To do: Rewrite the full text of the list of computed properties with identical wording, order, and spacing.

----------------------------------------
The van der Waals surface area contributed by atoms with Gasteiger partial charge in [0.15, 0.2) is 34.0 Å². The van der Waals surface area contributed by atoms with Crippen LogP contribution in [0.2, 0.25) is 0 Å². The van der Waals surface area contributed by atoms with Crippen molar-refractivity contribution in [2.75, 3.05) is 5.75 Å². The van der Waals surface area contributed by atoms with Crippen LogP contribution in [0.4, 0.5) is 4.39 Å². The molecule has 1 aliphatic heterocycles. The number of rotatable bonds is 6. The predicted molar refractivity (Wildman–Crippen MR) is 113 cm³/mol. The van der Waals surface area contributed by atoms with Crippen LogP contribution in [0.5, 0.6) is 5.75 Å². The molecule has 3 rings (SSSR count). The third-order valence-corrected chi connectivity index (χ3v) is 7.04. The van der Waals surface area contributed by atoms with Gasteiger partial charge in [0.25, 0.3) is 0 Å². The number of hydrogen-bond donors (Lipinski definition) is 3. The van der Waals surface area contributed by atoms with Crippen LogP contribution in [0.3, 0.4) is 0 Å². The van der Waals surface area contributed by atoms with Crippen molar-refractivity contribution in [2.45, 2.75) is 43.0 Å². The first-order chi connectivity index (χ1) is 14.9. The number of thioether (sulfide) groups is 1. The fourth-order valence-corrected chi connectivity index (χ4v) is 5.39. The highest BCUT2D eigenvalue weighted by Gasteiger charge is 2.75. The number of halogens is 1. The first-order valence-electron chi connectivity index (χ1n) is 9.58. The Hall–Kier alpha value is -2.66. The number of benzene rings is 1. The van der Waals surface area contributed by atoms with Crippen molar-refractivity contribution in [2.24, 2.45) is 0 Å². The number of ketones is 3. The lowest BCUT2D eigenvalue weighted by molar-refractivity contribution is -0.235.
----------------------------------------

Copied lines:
The van der Waals surface area contributed by atoms with Gasteiger partial charge in [0.15, 0.2) is 34.0 Å². The van der Waals surface area contributed by atoms with Crippen LogP contribution in [0.2, 0.25) is 0 Å². The van der Waals surface area contributed by atoms with Crippen molar-refractivity contribution in [2.75, 3.05) is 5.75 Å². The van der Waals surface area contributed by atoms with Crippen LogP contribution in [0.4, 0.5) is 4.39 Å². The molecule has 1 aliphatic heterocycles. The number of rotatable bonds is 6. The predicted molar refractivity (Wildman–Crippen MR) is 113 cm³/mol. The van der Waals surface area contributed by atoms with Crippen LogP contribution in [0.5, 0.6) is 5.75 Å². The molecule has 3 rings (SSSR count). The third-order valence-corrected chi connectivity index (χ3v) is 7.04. The van der Waals surface area contributed by atoms with Gasteiger partial charge in [0.25, 0.3) is 0 Å². The number of hydrogen-bond donors (Lipinski definition) is 3. The van der Waals surface area contributed by atoms with Crippen LogP contribution in [0.3, 0.4) is 0 Å². The van der Waals surface area contributed by atoms with Crippen molar-refractivity contribution in [2.45, 2.75) is 43.0 Å². The first-order chi connectivity index (χ1) is 14.9. The number of thioether (sulfide) groups is 1. The fourth-order valence-corrected chi connectivity index (χ4v) is 5.39. The highest BCUT2D eigenvalue weighted by Gasteiger charge is 2.75. The number of halogens is 1. The first-order valence-electron chi connectivity index (χ1n) is 9.58. The Hall–Kier alpha value is -2.66. The number of benzene rings is 1. The van der Waals surface area contributed by atoms with Crippen molar-refractivity contribution in [2.24, 2.45) is 0 Å². The number of ketones is 3. The lowest BCUT2D eigenvalue weighted by molar-refractivity contribution is -0.235.